Vitamin A maize for poor Zambian by 2012

23 March, 2010, Danstan Kaunda

Variations of a maize gene

A team of scientists in Washington DC has discovered rare variations of maize gene (crtRB1) that can lead to an 18-fold increase in beta-carotene content of maize in an academic research setting, says the HarvestPlus report recently released.

“We are on track to release conventionally-bred vitamin A maize in Zambia by 2012—beyond that, this research could accelerate breeding of maize with even more vitamin A,” said Dr. Howarth Bouis, Director of HarvestPlus.[frax09alpha]

HarvestPlus alongside with the United States funded agency USAID and other organizations are spearheading the research which has reached advantage stage. Under the best scenario, the crtRB1 gene variations can increase concentration of beta-carotene from a little above zero, to about 57% of the micronutrient target (15 micrograms/gram beta-carotene) that HarvestPlus has determined would improve poor people’s nutrition and health mostly in developing countries.

Plant breeders are starting to use these naturally occurring genetic variations to breed maize that can provide more beta-carotene to malnourished people. The body converts beta-carotene into vitamin A.

Millions of people in developing countries are too poor to buy foods rich in beta-carotene, such as fruits and vegetables. This result in vitamin A deficiency, which blinds up to 500,000 children annually scientists predicts. The poor eat cheaper staple foods, such as maize, daily. Increasing the amount of naturally produced beta-carotene in maize can upgrade its status to a ‘superfood’ that provides a valuable nutrient in addition to calories.

Most of the beta-carotene produced in maize is converted into other carotenoids, which make less or no vitamin A. The favorable variations of the crtRB1 gene slow down this conversion process resulting in more beta-carotene, and hence, more vitamin A. The team also identified a molecular marker, essentially a genetic signpost, which makes the most favorable form of the gene easier to find.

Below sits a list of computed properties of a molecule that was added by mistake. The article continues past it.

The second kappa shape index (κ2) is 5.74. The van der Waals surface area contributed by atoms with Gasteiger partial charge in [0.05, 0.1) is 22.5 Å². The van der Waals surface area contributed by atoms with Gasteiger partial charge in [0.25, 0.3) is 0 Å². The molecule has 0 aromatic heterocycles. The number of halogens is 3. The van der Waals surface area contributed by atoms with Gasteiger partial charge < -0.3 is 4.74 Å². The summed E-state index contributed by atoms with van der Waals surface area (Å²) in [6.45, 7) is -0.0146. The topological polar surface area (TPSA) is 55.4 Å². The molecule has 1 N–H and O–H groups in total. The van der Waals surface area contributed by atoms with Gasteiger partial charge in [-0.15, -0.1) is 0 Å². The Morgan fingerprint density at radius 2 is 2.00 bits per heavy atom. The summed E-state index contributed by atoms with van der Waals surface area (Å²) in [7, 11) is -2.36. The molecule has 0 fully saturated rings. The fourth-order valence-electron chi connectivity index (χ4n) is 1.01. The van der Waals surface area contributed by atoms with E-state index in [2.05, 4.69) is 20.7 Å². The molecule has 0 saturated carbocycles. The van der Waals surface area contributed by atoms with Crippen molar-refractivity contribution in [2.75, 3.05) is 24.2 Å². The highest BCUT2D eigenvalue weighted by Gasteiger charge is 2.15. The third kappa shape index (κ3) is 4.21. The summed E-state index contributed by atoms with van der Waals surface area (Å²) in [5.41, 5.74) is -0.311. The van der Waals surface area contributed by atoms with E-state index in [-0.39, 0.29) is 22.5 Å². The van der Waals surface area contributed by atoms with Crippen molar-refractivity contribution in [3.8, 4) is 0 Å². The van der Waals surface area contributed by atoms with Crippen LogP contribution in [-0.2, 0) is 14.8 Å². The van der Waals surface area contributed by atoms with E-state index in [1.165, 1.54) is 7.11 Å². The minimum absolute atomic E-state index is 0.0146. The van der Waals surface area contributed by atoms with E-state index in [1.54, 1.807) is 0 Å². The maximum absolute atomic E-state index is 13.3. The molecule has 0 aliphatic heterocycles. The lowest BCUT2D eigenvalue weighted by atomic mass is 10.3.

“We can now, not only search for this form of the gene in maize using cheap molecular markers, but also breed it into any maize variety in the world,” says Dr. Torbert Rocheford, a member of the team. “This could translate into improving the health of children through better nutrition, especially in Africa where maize is a popular staple food.”

Zambia, like several other countries in the Central and Southern African region, has been hit by a food shortage time again; a situation that has led the government to declare most parts disaster areas.

In 2002 Zambia experienced hunger following a severe drought. The US government offered generticall engineered maize as relief to assistance Zambians but the then republican President Levy Mwanawasa rejected the offer, citing health, environmental, trade and market- share concerns.

His decision came after a team of scientists and economists was sent on a fact-finding mission to South Africa, Europe and the United States.We are on track to release conventionally-bred vitamin A maize in Zambia by 2012—beyond that, this research could accelerate breeding of maize with even more vitamin A,” said Dr. Howarth Bouis, Director of HarvestPlus.

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